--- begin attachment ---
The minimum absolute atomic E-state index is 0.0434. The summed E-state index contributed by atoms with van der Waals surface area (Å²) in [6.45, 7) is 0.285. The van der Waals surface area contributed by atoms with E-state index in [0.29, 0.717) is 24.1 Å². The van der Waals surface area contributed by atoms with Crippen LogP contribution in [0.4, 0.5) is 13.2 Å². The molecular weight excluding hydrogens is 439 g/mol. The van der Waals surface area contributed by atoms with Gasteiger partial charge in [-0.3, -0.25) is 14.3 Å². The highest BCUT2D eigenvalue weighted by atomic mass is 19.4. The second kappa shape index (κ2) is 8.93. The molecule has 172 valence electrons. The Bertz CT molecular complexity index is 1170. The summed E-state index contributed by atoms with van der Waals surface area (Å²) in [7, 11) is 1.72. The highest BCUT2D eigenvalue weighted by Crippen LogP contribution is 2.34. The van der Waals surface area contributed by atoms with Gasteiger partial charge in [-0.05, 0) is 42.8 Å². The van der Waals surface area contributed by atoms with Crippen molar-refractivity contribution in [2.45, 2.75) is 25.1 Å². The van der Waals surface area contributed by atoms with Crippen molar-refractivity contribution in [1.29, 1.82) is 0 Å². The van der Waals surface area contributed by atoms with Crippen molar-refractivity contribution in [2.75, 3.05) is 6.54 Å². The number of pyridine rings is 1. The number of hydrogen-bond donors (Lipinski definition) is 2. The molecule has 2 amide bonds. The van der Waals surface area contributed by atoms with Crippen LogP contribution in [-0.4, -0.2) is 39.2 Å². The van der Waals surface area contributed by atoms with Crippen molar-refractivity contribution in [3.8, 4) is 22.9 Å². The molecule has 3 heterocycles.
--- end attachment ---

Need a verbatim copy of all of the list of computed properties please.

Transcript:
The minimum absolute atomic E-state index is 0.0434. The summed E-state index contributed by atoms with van der Waals surface area (Å²) in [6.45, 7) is 0.285. The van der Waals surface area contributed by atoms with E-state index in [0.29, 0.717) is 24.1 Å². The van der Waals surface area contributed by atoms with Crippen LogP contribution in [0.4, 0.5) is 13.2 Å². The molecular weight excluding hydrogens is 439 g/mol. The van der Waals surface area contributed by atoms with Gasteiger partial charge in [-0.3, -0.25) is 14.3 Å². The highest BCUT2D eigenvalue weighted by atomic mass is 19.4. The second kappa shape index (κ2) is 8.93. The molecule has 172 valence electrons. The Bertz CT molecular complexity index is 1170. The summed E-state index contributed by atoms with van der Waals surface area (Å²) in [7, 11) is 1.72. The highest BCUT2D eigenvalue weighted by Crippen LogP contribution is 2.34. The van der Waals surface area contributed by atoms with Gasteiger partial charge in [-0.05, 0) is 42.8 Å². The van der Waals surface area contributed by atoms with Crippen molar-refractivity contribution in [2.45, 2.75) is 25.1 Å². The van der Waals surface area contributed by atoms with Crippen molar-refractivity contribution in [1.29, 1.82) is 0 Å². The van der Waals surface area contributed by atoms with Crippen molar-refractivity contribution in [2.75, 3.05) is 6.54 Å². The number of pyridine rings is 1. The number of hydrogen-bond donors (Lipinski definition) is 2. The molecule has 2 amide bonds. The van der Waals surface area contributed by atoms with Crippen LogP contribution in [-0.4, -0.2) is 39.2 Å². The van der Waals surface area contributed by atoms with Crippen molar-refractivity contribution in [3.8, 4) is 22.9 Å². The molecule has 3 heterocycles.